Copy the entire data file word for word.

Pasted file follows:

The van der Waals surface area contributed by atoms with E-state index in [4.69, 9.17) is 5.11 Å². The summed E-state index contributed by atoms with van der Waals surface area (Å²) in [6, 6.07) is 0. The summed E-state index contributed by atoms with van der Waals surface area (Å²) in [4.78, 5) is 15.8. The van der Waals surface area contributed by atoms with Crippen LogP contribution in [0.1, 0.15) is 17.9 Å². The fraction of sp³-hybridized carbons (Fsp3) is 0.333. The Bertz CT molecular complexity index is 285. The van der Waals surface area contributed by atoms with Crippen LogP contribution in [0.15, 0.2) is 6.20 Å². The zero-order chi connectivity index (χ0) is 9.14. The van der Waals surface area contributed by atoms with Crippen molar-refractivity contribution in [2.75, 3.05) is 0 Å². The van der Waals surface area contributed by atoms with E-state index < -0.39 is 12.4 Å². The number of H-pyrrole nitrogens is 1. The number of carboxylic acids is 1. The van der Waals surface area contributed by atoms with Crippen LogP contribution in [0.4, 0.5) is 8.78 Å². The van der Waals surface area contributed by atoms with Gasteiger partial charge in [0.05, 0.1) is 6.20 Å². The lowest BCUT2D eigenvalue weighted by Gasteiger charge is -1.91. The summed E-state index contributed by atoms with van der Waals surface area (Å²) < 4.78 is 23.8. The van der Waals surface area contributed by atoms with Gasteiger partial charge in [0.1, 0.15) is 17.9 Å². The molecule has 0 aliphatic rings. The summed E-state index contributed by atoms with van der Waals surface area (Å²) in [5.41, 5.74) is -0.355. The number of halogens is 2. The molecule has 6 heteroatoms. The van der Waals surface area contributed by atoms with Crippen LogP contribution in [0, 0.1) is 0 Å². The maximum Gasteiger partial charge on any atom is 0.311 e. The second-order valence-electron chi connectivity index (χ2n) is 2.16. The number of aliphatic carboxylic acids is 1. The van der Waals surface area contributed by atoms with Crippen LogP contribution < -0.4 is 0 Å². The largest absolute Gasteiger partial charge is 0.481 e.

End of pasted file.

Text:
The van der Waals surface area contributed by atoms with E-state index in [4.69, 9.17) is 5.11 Å². The summed E-state index contributed by atoms with van der Waals surface area (Å²) in [6, 6.07) is 0. The summed E-state index contributed by atoms with van der Waals surface area (Å²) in [4.78, 5) is 15.8. The van der Waals surface area contributed by atoms with Crippen LogP contribution in [0.1, 0.15) is 17.9 Å². The fraction of sp³-hybridized carbons (Fsp3) is 0.333. The Bertz CT molecular complexity index is 285. The van der Waals surface area contributed by atoms with Crippen LogP contribution in [0.15, 0.2) is 6.20 Å². The zero-order chi connectivity index (χ0) is 9.14. The van der Waals surface area contributed by atoms with Crippen molar-refractivity contribution in [2.75, 3.05) is 0 Å². The van der Waals surface area contributed by atoms with E-state index < -0.39 is 12.4 Å². The number of H-pyrrole nitrogens is 1. The number of carboxylic acids is 1. The van der Waals surface area contributed by atoms with Crippen LogP contribution in [0.4, 0.5) is 8.78 Å². The van der Waals surface area contributed by atoms with Gasteiger partial charge in [0.05, 0.1) is 6.20 Å². The lowest BCUT2D eigenvalue weighted by Gasteiger charge is -1.91. The summed E-state index contributed by atoms with van der Waals surface area (Å²) < 4.78 is 23.8. The van der Waals surface area contributed by atoms with Gasteiger partial charge in [0.1, 0.15) is 17.9 Å². The molecule has 0 aliphatic rings. The summed E-state index contributed by atoms with van der Waals surface area (Å²) in [5.41, 5.74) is -0.355. The number of halogens is 2. The molecule has 6 heteroatoms. The van der Waals surface area contributed by atoms with Crippen LogP contribution in [0, 0.1) is 0 Å². The maximum Gasteiger partial charge on any atom is 0.311 e. The second-order valence-electron chi connectivity index (χ2n) is 2.16. The number of aliphatic carboxylic acids is 1. The van der Waals surface area contributed by atoms with Crippen LogP contribution < -0.4 is 0 Å². The largest absolute Gasteiger partial charge is 0.481 e.